Based on research, the average effects of SAT prep or coaching are small; however, students who participated in some type of preparation on their own did better than those who did nothing. Instead of taking the SAT six times or spending excessive funds on private tutoring, using that time to pursue extracurricular activities or academic interests may go further in helping a student get noticed by admissions officers.
During senior year it is recommended that all girls take the October or November SAT Reasoning Test or the September or October ACT. Senior year scores are often a little higher than junior year scores.
The SAT is one of two standardized tests that colleges use as an entrance exam. It is based on a possible score of 1600 and tests students in these areas: Critical Reading, Writing, and Mathematics.
The ACT test can best be explained as another "brand" of college entrance examination. Some students find that they score better on the ACT than on the SAT, as it assesses school subject-based material. The exam is divided into four parts: English, Mathematics, Reading, and Science Reasoning. The ACT includes an optional Writing test, which Students should always opt to complete when they sit for the ACT.
According to recent studies, approximately one third of students who take both tests score better on the ACT, one third of students score in the same range, and one third of students score worse. It yields one composite score ranging from 1-36. The ACT is given six times during the school year.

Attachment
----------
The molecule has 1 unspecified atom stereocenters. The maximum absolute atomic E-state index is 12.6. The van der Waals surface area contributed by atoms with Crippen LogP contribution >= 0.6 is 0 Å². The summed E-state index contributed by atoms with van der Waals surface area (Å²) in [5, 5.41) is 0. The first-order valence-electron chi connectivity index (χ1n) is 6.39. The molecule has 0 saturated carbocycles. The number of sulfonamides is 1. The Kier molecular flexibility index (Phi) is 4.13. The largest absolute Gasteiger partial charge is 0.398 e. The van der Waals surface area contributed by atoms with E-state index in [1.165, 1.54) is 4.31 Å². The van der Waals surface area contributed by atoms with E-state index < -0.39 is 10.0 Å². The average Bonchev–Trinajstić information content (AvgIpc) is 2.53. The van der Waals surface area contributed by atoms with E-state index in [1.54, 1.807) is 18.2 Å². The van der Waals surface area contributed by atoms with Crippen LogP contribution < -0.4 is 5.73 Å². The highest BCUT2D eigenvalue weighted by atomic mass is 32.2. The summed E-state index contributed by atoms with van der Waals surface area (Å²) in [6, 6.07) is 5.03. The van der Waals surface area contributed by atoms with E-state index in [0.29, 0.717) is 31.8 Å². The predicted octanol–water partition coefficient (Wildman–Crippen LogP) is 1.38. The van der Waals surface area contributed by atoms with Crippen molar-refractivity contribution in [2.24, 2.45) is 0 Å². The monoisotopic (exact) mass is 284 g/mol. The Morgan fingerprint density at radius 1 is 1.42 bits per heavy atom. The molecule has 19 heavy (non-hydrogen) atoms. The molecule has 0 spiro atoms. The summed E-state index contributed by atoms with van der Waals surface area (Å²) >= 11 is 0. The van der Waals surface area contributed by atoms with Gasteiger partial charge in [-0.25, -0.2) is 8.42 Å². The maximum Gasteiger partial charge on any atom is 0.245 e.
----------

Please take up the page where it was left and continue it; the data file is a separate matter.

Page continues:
Eligibility for Non-Standard Testing (Extended-time testing)
Information about accommodations for non-standard testing is available at the SAT or ACT websites. Students who are eligible for extended-time testing should notify the Director of Academic Services.
SAT/ACT prep courses
There are a number of ways to prepare for the SAT or ACT. Some involve only the investment of time on the student's part, while others are quite costly. Students generally "feel" better when they have participated in some preparation; they may take sample tests or purchase one of the many test preparation books on the market (available in any bookstore). Something students should keep in mind: a solid academic performance over four years in high school will be more impressive to a college admissions professional than an extra 40 points on the SAT.